On another wondrous occasion – our diminutive leader so needed to be on-set to cavort with the “glittery people” – that he dumped the network on us.  We had just filmed an episode about robots and now we were doing a script featuring mannequins that moved.  ABC was concerned that the two scripts were too similar to be done in the same season.  Networks aren’t usually right about anything and our present corporate chaperones had already ordered up their fair share of chicken eviscerations but in this case, they were absolutely correct.  Mikey, on his way out the door, tossed us our assignment, “Go convince them to let us to do the episode, fellas.”

unconvinced network executivesSo, like good little soldiers, Andrew, I and Mark sat in a room across from the assembled executives and lied and tap-danced.  This went on for 45 excruciating minutes and the network, despite our paper-thin arguments were still unreasonably convinced that these two exceedingly similar scripts were too similar.  That’s when our compact commander waltzed into the room.  “What seems to be the problem?” he disingenuously queried.

The network explained their rock solid reservations vis-à-vis mannequins and robots.

“Then fine, we’ll just change it.”  He then turned to his foolish writers.  “That’s okay with you guys, right?”

writers celecrating altSon of a gun if Mikey hadn’t saved the day again!  Mission accomplished, he then scooted back to the stage to frolic with the fabulous people and left us to admire him as a man and as a god.

About ten shows into the 13 episode order, ABC mercifully cancelled our undulating lump of unfunny.  I noted at the time the irony of the situation.  All the writers on the Genie show were celebrating their luck.  Dancing in the aisles and making such merry as could scarcely be writers of Mikes uncancelled howcountenanced.  We were free!  The staff on his “other show” were walking around like they’d just been diagnosed with severe trigeminal neuralgia.  They had realized to their horror that L’il Duce was now free to devote all of his time to piloting their stricken aircraft of peckish and parentless Eastern Europeans.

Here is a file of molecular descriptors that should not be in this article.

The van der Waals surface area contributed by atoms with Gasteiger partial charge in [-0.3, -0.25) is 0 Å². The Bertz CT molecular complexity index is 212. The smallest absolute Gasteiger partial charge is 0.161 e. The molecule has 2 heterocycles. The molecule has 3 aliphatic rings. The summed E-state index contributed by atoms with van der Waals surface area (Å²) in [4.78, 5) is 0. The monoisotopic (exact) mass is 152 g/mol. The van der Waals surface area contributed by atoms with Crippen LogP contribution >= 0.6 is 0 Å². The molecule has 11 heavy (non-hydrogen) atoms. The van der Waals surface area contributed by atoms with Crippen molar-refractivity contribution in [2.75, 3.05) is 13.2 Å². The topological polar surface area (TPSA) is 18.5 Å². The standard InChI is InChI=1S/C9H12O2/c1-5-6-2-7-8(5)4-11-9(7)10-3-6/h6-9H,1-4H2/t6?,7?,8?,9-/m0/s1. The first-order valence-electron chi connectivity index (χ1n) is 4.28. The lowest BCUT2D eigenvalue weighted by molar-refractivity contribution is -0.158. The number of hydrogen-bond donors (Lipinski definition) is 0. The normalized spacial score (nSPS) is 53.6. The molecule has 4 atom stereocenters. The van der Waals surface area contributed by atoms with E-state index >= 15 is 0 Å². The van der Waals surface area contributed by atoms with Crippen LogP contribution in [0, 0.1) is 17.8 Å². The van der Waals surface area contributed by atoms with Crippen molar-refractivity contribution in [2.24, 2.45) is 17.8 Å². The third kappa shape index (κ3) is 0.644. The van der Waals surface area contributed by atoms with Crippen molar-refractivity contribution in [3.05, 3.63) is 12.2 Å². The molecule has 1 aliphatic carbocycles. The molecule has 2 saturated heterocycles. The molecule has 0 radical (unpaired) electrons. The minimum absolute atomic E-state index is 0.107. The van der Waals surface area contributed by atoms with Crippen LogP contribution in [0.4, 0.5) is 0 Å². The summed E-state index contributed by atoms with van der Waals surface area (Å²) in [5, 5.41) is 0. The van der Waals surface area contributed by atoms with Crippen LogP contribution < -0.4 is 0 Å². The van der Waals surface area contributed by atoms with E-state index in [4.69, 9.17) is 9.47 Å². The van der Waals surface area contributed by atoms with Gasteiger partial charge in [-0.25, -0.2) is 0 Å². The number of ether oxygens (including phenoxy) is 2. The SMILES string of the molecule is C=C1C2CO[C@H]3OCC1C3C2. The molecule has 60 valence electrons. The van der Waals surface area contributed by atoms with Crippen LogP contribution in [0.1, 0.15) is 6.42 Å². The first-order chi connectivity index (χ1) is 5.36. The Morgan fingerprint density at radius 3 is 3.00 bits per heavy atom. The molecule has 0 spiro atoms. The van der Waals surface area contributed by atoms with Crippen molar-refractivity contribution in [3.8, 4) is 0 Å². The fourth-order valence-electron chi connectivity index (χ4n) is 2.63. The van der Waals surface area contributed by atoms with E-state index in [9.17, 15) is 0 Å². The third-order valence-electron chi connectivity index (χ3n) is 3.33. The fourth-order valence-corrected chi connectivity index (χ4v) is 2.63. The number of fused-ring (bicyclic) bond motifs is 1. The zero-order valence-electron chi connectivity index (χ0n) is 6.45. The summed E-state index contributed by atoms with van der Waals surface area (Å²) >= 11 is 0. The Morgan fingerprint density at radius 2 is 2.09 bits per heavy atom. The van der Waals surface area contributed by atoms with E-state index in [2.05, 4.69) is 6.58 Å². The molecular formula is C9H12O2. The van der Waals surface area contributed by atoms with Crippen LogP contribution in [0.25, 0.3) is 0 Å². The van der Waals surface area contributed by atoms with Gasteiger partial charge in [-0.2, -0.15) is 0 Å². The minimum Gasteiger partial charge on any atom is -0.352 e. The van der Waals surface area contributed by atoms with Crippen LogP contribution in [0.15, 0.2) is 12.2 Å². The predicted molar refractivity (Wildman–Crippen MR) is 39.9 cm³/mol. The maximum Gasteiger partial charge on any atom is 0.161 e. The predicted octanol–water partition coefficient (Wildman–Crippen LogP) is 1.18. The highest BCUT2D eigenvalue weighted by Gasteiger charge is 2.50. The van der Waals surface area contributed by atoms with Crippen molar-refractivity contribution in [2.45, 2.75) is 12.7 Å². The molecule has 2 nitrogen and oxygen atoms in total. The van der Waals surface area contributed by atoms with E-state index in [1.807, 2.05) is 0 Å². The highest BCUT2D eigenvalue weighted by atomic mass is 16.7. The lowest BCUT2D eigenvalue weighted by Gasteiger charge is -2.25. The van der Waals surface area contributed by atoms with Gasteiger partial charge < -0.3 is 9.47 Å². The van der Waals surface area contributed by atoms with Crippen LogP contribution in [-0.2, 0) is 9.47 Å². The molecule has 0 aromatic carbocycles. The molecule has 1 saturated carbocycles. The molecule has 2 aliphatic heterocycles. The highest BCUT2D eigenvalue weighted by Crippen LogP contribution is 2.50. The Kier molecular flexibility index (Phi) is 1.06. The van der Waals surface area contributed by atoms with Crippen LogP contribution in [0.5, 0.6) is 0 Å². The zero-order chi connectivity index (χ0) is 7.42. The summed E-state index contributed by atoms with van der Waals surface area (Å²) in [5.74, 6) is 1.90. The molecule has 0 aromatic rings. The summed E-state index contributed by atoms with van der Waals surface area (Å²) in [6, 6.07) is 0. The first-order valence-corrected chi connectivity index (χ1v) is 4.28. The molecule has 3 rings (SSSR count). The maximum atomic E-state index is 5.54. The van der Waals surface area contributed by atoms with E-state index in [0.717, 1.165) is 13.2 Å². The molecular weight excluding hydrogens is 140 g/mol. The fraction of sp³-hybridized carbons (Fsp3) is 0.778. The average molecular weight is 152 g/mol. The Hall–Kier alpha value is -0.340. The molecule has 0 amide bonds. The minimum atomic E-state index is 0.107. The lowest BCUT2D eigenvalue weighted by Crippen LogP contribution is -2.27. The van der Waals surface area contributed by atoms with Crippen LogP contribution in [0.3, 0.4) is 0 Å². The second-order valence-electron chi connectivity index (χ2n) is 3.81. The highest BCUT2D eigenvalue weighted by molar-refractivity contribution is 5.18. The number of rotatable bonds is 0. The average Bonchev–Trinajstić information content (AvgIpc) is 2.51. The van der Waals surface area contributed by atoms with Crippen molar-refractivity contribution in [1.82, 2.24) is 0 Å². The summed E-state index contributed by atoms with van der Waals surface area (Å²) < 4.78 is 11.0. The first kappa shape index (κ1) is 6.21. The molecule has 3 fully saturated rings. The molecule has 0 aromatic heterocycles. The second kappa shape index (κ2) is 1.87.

The Happy Ending:

rolling stones on tourTo make myself feel slightly better about my harrowing months with the mediocre munchkin, I purchased tickets to see the Rolling Stones on the Bridges to Babylon tour at the Coliseum.  They were 4th row, dead center.  I invited my beloved sister and my wife’s best friend to come join us and we quaffed imported champagne in a super-stretch limo on the way to the stadium – all paid for by Genie-show dollars.

pantoufleAnd as we sat comfortably in our mega-expensive seats, a scant few feet from Mick’s grinning wrinkles and bopped to the infectious rock ‘n’ roll beat of Jumpin’ Jack Flash, the many arduous miles I had trod to get to that spot slowly hopped away like Anouk’s imaginary kangaroo Pantoufle and were lost to a strong north wind.

Epilogue:

Chinese foodMini-Mike, after spending a considerable period wandering around lost in the show business wilderness, has found his way back to prime time with a revamping of one of his long running shows.

So, as you are turning out your bedside light this evening and summoning sweet Morpheus to whisk you away to a blissful world of golden slumbers, think about a small group of enervated, pitiable scribes – who at that very moment are still sitting around an old wooden table strewn with Chinese food containers and waiting oh-so-patiently for the cursor to reach the beginning of the line.  Tap. Tap. Tap….Tap…Tap…Tap.

=DV=

If you like the writing, then check out my serial novel at the link below.

There is a new chapter every Monday.

Chapter 6 is now available.

http://chateaudietrich.blogspot.com/

Darrell Vickers appears here every 4th Monday 

Contact us at dbawis@rogers.co

DBAWIS_ButtonDarrell Vickers started out as one half of Toronto area band, Nobby Clegg.  CFNY fans may remember the cheery song “Me Dad” which still gets airplay.  From there, he valiantly ventured to L.A. and eventually became head writer for The Tonight Show with Johnny Carson.  Since then, he’s created numerous sitcoms and animation shows in Canada and the U.S.  He still writes music and has an internet band called Death of the Author Brigade (members in Croatia, Canada and the U.S.)   Mr. Vickers also had a private music mailing-list where he features new and pre-loved music.  Anyone who would like to be added to his daily mailing list, just write him at Radiovickers1@gmail.com .